JpGU-AGU Joint Meeting 2020

Presentation information

[J] Oral

M (Multidisciplinary and Interdisciplinary) » M-GI General Geosciences, Information Geosciences & Simulations

[M-GI40] Development of computational sciences on planetary formation, evolution and surface environment

convener:Yoshi-Yuki Hayashi(Department of Planetology/CPS, Graduate School of Science, Kobe University), Masaki Ogawa(Division of General Systems Studies, Graduate School of Arts and Sciences, University of Tokyo), Shigeru Ida(Earth-Life Science Institute, Tokyo Institute of Technology), Kanya Kusano(Institute for Space-Earth Environmental Research, Nagoya University)

[MGI40-04] Dust lifting and advection simulated by a non-hydrostatic general circulation model in a Mars-like atmosphere

*Hiroki Kashimura1, Hisashi Yashiro2, Seiya Nishizawa3, Hirofumi Tomita3, Kensuke Nakajima4, Masaki Ishiwatari5, Yoshiyuki O. Takahashi1, Yoshi-Yuki Hayashi1 (1.Department of Planetology, Graduate School of Science, Kobe University, 2.Center for Global Environmental Research, National Institute for Environmental Studies, 3.RIKEN Center for Computational Science , 4.Department of Earth and Planetary Sciences, Flculty of Sciences, Kyushu University, 5.Department of Cosmosciences, Graduate school of Science, Hokkaido University)

Keywords:Martian atmosphere, global simulation, non-hydrostati model

Scales of atmospheric motions in Earth range from a few meter scale to the planetary scale, and multi-scale phenomena interact with each other. This is a reason for promoting an atmospheric simulation with higher resolution. The situation must be the same in other planets such as Mars. In the Martian atmosphere, dust storms in various scales—from dust devils of tens to hundreds of meter scales, to local dust storms of several tens of kilometer-scale, and to global dust storm—have been observed. However, interactions between these scales are unknown. In addition, since Mars has a thin atmosphere and no ocean, the temperature difference between day and night is large and vertical convection should play an essential role in the Martian meteorology, but it is also unknown. To investigate these mysteries, global atmospheric simulations with horizontal resolution as high as few kilometers are required. Additionally, in order to explicitly simulate vertical convection, it is necessary to solve the governing equations without assuming the hydrostatic balance.

We are developing a non-hydrostatic global Martian atmospheric model (Martian SCALE-GM) which is suitable for large-scale parallel computation, targeting to perform high-resolution simulations described above on the supercomputer Fugaku. SCALE-GM ( is being developed by using the dynamical core of NICAM (Tomita and Satoh, 2005; Satoh et al., 2008; Satoh et al., 2014), a non-hydrostatic model using a finite volume method in the icosahedral grid systems (Tomita et al., 2001, 2002), that has been used for simulations of Earth atmosphere and climate, and by aiming at sharing of physical process modules with the regional model (SCALE-RM) and application to other planetary atmospheres. We are developing Martian SCALE-GM by incorporating constants and physical process modules of the Martian atmosphere. The Martian physical modules are taken from DCPAM (, an existing pan-planetary atmospheric general circulation model (GCM). DCPAM is a traditional, hydrostatic GCM using a spectral method for horizontal discretization.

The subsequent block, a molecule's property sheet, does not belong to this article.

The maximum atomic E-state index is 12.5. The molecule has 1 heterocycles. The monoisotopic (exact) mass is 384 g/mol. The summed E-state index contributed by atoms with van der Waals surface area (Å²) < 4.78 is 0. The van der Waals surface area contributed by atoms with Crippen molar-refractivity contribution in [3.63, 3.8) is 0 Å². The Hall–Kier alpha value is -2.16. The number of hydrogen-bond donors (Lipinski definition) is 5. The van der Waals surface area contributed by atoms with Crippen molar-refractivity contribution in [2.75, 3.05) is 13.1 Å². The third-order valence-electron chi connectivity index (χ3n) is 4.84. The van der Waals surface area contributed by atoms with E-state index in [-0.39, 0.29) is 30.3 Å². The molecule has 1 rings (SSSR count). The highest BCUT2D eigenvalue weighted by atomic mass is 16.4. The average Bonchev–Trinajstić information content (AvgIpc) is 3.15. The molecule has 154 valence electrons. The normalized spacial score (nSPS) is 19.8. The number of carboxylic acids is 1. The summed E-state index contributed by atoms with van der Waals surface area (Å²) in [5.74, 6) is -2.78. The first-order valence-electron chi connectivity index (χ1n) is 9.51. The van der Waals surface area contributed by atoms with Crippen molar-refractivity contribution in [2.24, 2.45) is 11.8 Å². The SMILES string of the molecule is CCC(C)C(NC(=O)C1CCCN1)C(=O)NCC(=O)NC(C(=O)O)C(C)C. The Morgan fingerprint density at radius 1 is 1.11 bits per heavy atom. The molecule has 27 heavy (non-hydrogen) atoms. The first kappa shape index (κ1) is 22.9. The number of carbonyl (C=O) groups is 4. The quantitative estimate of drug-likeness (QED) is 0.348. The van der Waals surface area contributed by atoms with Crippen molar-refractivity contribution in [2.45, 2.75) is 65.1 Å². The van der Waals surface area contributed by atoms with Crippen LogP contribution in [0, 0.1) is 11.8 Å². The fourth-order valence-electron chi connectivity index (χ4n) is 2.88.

We have ported a Martian atmospheric radiation model (partially, Forget et al., 1999) and a soil model from DCPAM to SCALE-GM and performed a high-resolution calculation with 1.9 km grid-intervals by following settings. The atmosphere model has 36 layers, and distribution of dust is fixed with 0.2 optical depth. The soil model has 18 layers. Soil's heat capacity and thermal conductivity are set to 9.7×105 [J K−1 kg−1] and 0.076 [W m–1 K–1], respectively. Surface albedo is fixed at 0.5. For the calculation of surface fluxes and vertical diffusion, BH91B95 (Beljaars & Holstang, 1991; Beljaars, 1995) and MY2.5 (Mellor & Yamada, 1982) are used, respectively. The initial condition is the 200 K constant temperature atmosphere and soil. Note that a high albedo was used and the topography and the moist processes were not included in the above calculation.

In this study, we introduced a parameterization of dust lifting (Kahre et al., 2006) and the gravity sedimentation process (Lin & Rood, 1996) to the Martian SCALE-GM, and enable it to calculate dust processes of lifting, advection, and sedimentation. First we aimed to explore effects of the vertical convection and associated large surface stress that are expressed by non-hydrostatic high-resolition model to dynamical processes of the dust. We performed calculation with radiatively inactive dust (i.e., radiation do not depend on the dust distribution). The figure shows zonal-mean distribution of dust's mixing rate and the lifting rate averaged over 5 days after 26-day time-integration from the initial state, for horizontal grid-intervals of dx = 60 km, 30 km, and 15 km. A large amount of dust reaches high altitudes (upper panels) in the higher-resolution case. This can be because of the higher dust-lifting rate (lower panels) and more active vertical convection in the higher-resolution case. In our presentation, we will show and discuss the results of calculations with radiatively active dust too.